Supportive methodology and technology for creating interactive art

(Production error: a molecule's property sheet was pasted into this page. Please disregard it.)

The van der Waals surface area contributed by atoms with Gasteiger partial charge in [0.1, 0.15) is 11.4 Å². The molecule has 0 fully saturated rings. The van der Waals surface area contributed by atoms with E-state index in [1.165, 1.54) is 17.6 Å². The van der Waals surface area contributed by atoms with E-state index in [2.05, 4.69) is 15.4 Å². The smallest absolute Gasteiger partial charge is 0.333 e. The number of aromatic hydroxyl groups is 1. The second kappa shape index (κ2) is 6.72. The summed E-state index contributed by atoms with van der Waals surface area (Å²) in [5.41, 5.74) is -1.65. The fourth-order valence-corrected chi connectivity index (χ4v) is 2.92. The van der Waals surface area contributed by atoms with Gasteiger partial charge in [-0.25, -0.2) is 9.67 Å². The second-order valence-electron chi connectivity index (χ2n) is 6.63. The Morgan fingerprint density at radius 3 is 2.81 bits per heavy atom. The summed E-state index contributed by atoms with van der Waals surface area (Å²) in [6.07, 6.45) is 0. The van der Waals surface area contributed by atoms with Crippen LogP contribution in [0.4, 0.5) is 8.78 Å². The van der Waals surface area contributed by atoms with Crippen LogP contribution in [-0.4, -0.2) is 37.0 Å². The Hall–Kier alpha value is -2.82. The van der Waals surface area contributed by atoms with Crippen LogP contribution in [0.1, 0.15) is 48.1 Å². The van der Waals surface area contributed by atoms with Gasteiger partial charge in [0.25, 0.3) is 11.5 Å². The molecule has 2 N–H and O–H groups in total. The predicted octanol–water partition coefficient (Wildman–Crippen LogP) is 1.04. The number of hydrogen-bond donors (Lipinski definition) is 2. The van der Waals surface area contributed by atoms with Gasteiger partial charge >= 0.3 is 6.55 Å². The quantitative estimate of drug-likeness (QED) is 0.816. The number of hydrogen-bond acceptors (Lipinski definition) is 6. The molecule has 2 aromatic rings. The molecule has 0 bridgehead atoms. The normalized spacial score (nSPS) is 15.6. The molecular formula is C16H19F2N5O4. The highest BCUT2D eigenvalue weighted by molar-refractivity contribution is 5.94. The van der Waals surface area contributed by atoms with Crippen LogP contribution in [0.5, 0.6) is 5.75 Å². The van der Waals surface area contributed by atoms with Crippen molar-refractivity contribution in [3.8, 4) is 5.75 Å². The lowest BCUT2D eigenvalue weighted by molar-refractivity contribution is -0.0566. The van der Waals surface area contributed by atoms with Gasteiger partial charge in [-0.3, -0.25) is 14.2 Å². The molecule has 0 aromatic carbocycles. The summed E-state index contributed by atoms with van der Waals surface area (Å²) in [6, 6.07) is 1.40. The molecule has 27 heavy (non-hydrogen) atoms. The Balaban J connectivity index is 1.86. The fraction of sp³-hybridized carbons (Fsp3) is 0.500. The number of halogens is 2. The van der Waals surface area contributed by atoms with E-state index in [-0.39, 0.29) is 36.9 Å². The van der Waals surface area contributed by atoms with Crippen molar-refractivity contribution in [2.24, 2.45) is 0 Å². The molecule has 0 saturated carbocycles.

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Computation, as a medium for programming, supports scientists, mathematicians and “algorithmically-creative” (Amabile, 1996) workers very well. ‘Deep’ programming environments, with few, or "exible constraints, are designed for these kinds of computation. However, most artists, designers and other “heuristically-creative” (Amabile, 1996) workers must make do with more ‘gentle’ programming environments, such as Max/MSP or Processing, which support particular conceptual spaces well. Yet once the constraints of those spaces are come up against, they are found to be rigid. The new media world is, by now, used to seeing interdisciplinary work that involves artists and technologists in collaboration, sometimes in response to this difficulty. These collaborations combine the power of artistic modalities of thinking with the full capabilities of computational media, but still the computing medium must be mediated for the artist by the technologist. Such mediation is at risk of reinforcing boundaries between artists and technologists, and denies artists ‘hands-on’ creativity in the medium, which is not only frustrating but also can destroy artistic meaning (Candy & Hori, 2003). How can we make computational media better support creative workers, in and out of collaborations? My answer stems from the roles of constraints which surround conceptual spaces, but which can support creativity only as far as they can be changed in response to a change in conceptual spaces (Boden, 2004). Computation is an attractive medium because potentially supports highly changeable constraints. However, this potential is not realised— there are plenty of constraints within computing today which are neither inherent nor useful for creativity, but imposed as a result of industrial practices which are decreasingly relevant in today’s techno-society. An example is the constraint around every compiled program preventing any modification of that program. Since these constraints cannot be changed in response to changing conceptual spaces, creativity is limited. To remedy this technological disjunction between conceptual spaces and supportive media, I have made recommendations for future computing systems in which imposed constraints are not rigid. For example, if someone wishes to explore or change a particular constraint in such a computing system, they can ‘lift the hood’ and discover what’s happening and change it, recursing if necessary to the level of computing fundamentals, but using a similar interface paradigm to that which they have already been using. Such a computing system allows people to change a computing medium to fit with their changing conceptual spaces. To illuminate the accompanying social issues of supporting interdisciplinary collaboration, I carried out a grounded theory inquiry into the roles of collaborating experts—predominantly artist and programmer—working in interactive art collaborations. By studying firsthand reports and conducting interviews, I was able to build a rich theory of technology’s role in the collaborative process. Most importantly, I found that non-programming artists prefer to use shared language and boundary objects (Fischer & Ostwald, 2003) that are also meaningful in computing terms. An example is when a programmer constructs ‘computational toys’, which sit between conceptual spaces and thus can be manipulated to create technical, aesthetic and computational meaning simultaneously. To evaluate these findings, I synthesised the computing recommendations and the toymaking methodology, and examined prototypical examples of them in the light of a realworld art collaboration called Cardiomorphologies v. 2. The collaboration involved the development of several computational toys in the Max/MSP computing system, and also a technology for quickly creating toys.
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